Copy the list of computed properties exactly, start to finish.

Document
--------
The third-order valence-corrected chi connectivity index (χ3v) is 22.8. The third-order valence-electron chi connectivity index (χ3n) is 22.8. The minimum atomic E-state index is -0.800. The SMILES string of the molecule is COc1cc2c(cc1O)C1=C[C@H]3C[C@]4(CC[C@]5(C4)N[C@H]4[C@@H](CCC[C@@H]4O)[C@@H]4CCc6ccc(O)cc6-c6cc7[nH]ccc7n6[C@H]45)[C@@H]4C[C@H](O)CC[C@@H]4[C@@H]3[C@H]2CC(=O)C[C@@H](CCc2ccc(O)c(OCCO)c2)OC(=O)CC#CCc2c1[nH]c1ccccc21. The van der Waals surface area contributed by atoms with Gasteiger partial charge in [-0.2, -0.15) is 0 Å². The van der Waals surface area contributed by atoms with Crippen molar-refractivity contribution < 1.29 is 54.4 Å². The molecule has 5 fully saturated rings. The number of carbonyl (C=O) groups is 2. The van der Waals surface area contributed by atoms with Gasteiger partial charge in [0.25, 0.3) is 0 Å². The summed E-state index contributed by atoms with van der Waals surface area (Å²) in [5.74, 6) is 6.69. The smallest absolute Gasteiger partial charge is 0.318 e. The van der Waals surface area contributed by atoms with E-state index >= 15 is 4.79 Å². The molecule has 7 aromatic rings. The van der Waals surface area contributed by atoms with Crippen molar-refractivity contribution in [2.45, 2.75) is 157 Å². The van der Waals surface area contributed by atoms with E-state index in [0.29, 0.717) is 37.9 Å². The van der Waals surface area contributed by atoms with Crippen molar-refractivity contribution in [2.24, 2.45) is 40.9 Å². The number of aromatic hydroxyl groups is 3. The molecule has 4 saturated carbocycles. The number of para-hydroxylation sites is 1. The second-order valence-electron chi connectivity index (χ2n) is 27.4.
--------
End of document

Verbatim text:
The third-order valence-corrected chi connectivity index (χ3v) is 22.8. The third-order valence-electron chi connectivity index (χ3n) is 22.8. The minimum atomic E-state index is -0.800. The SMILES string of the molecule is COc1cc2c(cc1O)C1=C[C@H]3C[C@]4(CC[C@]5(C4)N[C@H]4[C@@H](CCC[C@@H]4O)[C@@H]4CCc6ccc(O)cc6-c6cc7[nH]ccc7n6[C@H]45)[C@@H]4C[C@H](O)CC[C@@H]4[C@@H]3[C@H]2CC(=O)C[C@@H](CCc2ccc(O)c(OCCO)c2)OC(=O)CC#CCc2c1[nH]c1ccccc21. The van der Waals surface area contributed by atoms with Gasteiger partial charge in [-0.2, -0.15) is 0 Å². The van der Waals surface area contributed by atoms with Crippen molar-refractivity contribution < 1.29 is 54.4 Å². The molecule has 5 fully saturated rings. The number of carbonyl (C=O) groups is 2. The van der Waals surface area contributed by atoms with Gasteiger partial charge in [0.25, 0.3) is 0 Å². The summed E-state index contributed by atoms with van der Waals surface area (Å²) in [5.74, 6) is 6.69. The smallest absolute Gasteiger partial charge is 0.318 e. The van der Waals surface area contributed by atoms with E-state index >= 15 is 4.79 Å². The molecule has 7 aromatic rings. The van der Waals surface area contributed by atoms with Crippen molar-refractivity contribution in [2.45, 2.75) is 157 Å². The van der Waals surface area contributed by atoms with E-state index in [0.29, 0.717) is 37.9 Å². The van der Waals surface area contributed by atoms with Crippen molar-refractivity contribution in [2.24, 2.45) is 40.9 Å². The number of aromatic hydroxyl groups is 3. The molecule has 4 saturated carbocycles. The number of para-hydroxylation sites is 1. The second-order valence-electron chi connectivity index (χ2n) is 27.4.